Sulaimon Brown's charges must be taken seriously
MAYOR VINCENT C. GRAY (D) called an unusual news conference Sunday afternoon to deny allegations by a former D.C. mayoral candidate that Mr. Gray gave the candidate a city job in exchange for campaign attacks on then-Mayor Adrian M. Fenty (D). He disclaimed any knowledge of his campaign providing cash to Sulaimon Brown. What Mr. Gray didn't explain - and why these disquieting charges must be taken seriously - is why his administration gave a $110,000-a-year job to a man with a spotty background, questionable credentials and a pattern of peculiar behavior that included sending agitating messages to, among others, the mayor-to-be.
There are other unanswered questions. Mr. Gray's attempt to clear the air - acknowledging unspecified "missteps" by his young administration - brought little clarity. Allegations from Mr. Brown, given his penchant for making unsubstantiated charges, should be viewed with some skepticism. But his account of his dealings with the Gray campaign, as reported by The Post's Nikita Stewart, is unusually detailed, and substantial parts of it appear to be supported by cellphone records. These show dozens of calls during the campaign between Mr. Brown and Mr. Gray, Mr. Brown and campaign chairwoman Lorraine Green, and Mr. Brown and campaign consultant Howard Brooks. No independent verification has been produced for the alleged cash payments.
What are we to make of the fact that Mr. Brooks initially told The Post he didn't remember calling Mr. Brown, and then, when confronted with cellphone records, declined to comment further without an attorney present? Ms. Green, one of Mr. Gray's closest advisers and often described as his best friend, said she really didn't know Mr. Brown; records show 80 calls from mid-June through January between the two.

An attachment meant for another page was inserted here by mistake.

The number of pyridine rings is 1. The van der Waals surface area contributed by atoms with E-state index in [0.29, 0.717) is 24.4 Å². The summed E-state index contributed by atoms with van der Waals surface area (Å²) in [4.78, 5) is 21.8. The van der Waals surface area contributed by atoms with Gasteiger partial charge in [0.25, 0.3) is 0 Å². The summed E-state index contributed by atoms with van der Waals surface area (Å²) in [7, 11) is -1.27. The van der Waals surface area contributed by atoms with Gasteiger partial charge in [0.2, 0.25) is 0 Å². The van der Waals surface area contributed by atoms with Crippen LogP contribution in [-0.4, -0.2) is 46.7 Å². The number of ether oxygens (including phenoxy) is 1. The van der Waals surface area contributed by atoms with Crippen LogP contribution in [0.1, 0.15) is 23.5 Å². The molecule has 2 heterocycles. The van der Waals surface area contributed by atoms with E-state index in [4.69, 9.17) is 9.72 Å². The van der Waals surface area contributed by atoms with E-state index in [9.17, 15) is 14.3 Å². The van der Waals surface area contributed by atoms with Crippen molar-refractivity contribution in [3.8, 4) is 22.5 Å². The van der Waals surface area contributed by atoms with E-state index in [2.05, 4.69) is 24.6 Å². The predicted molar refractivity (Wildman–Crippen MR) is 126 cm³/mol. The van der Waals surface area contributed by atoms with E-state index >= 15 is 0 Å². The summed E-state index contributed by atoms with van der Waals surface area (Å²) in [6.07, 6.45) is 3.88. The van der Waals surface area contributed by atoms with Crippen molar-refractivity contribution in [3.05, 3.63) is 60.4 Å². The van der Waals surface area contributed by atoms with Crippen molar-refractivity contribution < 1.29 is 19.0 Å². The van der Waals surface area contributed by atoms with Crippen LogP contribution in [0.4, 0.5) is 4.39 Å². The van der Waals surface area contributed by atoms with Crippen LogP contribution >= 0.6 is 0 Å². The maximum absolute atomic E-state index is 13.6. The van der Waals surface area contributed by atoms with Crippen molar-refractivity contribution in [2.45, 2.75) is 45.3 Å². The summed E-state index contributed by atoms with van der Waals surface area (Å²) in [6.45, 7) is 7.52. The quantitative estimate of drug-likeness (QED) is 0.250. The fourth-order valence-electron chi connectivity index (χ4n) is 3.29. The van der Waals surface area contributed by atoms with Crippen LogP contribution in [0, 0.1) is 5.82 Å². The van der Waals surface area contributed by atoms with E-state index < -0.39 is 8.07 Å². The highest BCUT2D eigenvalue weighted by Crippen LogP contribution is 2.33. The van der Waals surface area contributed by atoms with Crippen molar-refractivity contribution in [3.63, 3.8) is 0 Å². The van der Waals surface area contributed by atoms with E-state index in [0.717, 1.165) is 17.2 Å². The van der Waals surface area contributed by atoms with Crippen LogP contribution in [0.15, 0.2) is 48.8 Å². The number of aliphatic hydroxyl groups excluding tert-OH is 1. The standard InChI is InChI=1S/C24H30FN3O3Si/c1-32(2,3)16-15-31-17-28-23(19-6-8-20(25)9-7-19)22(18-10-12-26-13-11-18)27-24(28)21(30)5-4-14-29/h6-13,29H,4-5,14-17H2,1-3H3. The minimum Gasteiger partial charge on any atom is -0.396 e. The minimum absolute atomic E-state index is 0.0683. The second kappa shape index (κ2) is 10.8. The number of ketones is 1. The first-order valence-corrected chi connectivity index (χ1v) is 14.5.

Mr. Gray appears to have had a 14-minute conversation with Mr. Brown on July 15 but says he can't remember what they talked about. Even more troubling is this text message sent after the election from Mr. Gray's cell to an agitated Mr. Brown, maintaining "we did not renege on any commitments to you. You know and we know what agreements had been reached. And none has been breached." Mr. Gray said he was referring only to a job interview that had been promised to Mr. Brown and not to an actual position. Nonetheless, Mr. Brown landed a plum job in the Department of Health Care Finance without, it seems, having been interviewed by the director; Mr. Brown has since been fired.
Campaign officials for Mr. Gray would have us believe that they viewed Mr. Brown as a nuisance during the campaign - someone whose activities were detrimental to their goals. That's not the way reporters who covered the campaign remember it, and Mr. Gray never expressed disapproval of Mr. Brown's blistering attacks, which placed Mr. Fenty on the defensive in the heat of the primary battle. As recently as Feb. 23, Mr. Gray defended Mr. Brown as someone with the "requisite skills" to do the job. Mr. Brown was fired, apparently without any involvement from Mr. Gray, the next day, which prompted his going public with charges of a quid pro quo and cash payoffs.
Mr. Gray has called for an investigation. But a probe conducted by a city agency will not suffice. Interim Attorney General Irvin B. Nathan is an appointee of Mr. Gray; the inspector general has neither the resources nor the zeal to undertake this effort; and the campaign finance office has little credibility.
Given the limbo into which investigations such as the probe of nonprofit fundraising by D.C. Council member Harry Thomas Jr. (D-Ward 5) have fallen, the need for outside intervention is clear. U.S. Attorney Ronald C. Machen Jr. took office promising to root out public corruption, so surely he has an interest in determining whether a problem exists in the nation's capital.